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Hi everyone, I just wasted three hours of explaining my idea and at the moment of posting my pc magicly shut down <_< so in short...

Fuji could incorporate 42mm, 50mm and let's say 65mm crop modes (framelines for OVF and EVF < like Leica did with the Q) without the need of using the TCL. I know this would kill/lower the sells of the TCL but would also make the X100S/T (especially considering it's size without the conversion lenses) more versatile for some 42mm, 50mm FL lovers and portrait (street) shooters who love the form factor of the X100 series. We would loose some of those megapixels (resulting in aprox. 14MP,12MP, 9MP) but for general use I don't see that as a huge problem, as long as you don't intend to print huge. I am aware that you can switch to TCL mode, but you're limited to shooting in OVF, and you have to crop the image and correct back the already corrected distortion in PP which is also not intended), also no correct image preview after shooting in that mode, EVF not usefull. They could even make two modes for the EVF, one with the framelines as if you were looking through the OVF + no paralax correction needed, and one with the 100% coverage for all FLs). Even with the EVF the camera would read 100% of sensor surface and display it on EVF/LCD and only take the crop portion of the image (or take one full image as a backup > RAW(full)+JPEG(cropped)? or using the ''Save original image'' option set to ON?). The change of what is saved and what not could be set in the Q menu also, and the change of framelines assigned to one of the custom fn buttons, as it's now possible for the conversion lenses. What do you think? Possible?...sure it is. Pretty please Fuji? ^_^

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Well as I read today here, Fuji has made it happen on the X70 and it does NOT only crop the image, but it goes through some algorithms that preserves detail and stays same size - 16mp (much like what Sony did with it's Digital Clear Image Zoom, but it didn't retain the mp count I think, but only used some math to make the cropped image ''sharper'', more clear, and detailed than it's ''crop later twin''). And some of us just hate postprocessing except for serious work, and love exact framing (that's why one buys this camera, to enjoy framing right? ;D)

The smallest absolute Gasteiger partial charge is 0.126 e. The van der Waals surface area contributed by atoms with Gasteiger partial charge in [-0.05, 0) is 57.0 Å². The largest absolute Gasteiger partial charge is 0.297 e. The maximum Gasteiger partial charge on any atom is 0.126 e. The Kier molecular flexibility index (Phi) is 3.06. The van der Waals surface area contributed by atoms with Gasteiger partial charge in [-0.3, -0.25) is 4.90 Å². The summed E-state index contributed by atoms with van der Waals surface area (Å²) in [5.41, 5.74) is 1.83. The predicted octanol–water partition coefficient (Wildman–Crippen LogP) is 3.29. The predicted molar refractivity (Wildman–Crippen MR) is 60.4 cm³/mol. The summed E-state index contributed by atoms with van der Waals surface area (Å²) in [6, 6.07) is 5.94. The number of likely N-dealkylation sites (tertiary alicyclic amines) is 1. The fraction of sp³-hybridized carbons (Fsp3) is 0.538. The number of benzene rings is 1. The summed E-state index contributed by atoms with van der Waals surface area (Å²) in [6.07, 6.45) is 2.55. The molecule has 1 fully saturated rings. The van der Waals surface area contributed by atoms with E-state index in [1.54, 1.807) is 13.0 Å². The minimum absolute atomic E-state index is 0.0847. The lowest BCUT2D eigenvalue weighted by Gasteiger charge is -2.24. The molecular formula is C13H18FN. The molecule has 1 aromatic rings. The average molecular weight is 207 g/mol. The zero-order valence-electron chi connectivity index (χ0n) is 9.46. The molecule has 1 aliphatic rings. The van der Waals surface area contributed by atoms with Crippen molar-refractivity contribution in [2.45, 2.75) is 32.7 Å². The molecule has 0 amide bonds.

​At least Fuji should make it happen on the X100S/T too, as the processor&sensor combo is the same, and people who wouldn't like this function, they could also just ignore it. :)

Cheers!

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Well as I read today here, Fuji has made it happen on the X70 and it does NOT only crop the image, but it goes through some algorithms that preserves detail and stays same size - 16mp [...]

 

It is still a digital zoom, the sensor can not just create non existing data out of nowhere. It might be sharper than just a crop but it still the same thing.

 

I call a cat, a cat and I have a hard time to buy into their marketing talk of selling us a digital cropping camera.

 

Now if by some mean of unknown witchcraft they are able to crop a good chunk of the image out and still retain the same 16MP count they basically have created one of the most impressive sensor ever made on this planet and I don't understand why they wouldn't be using it in all their camera.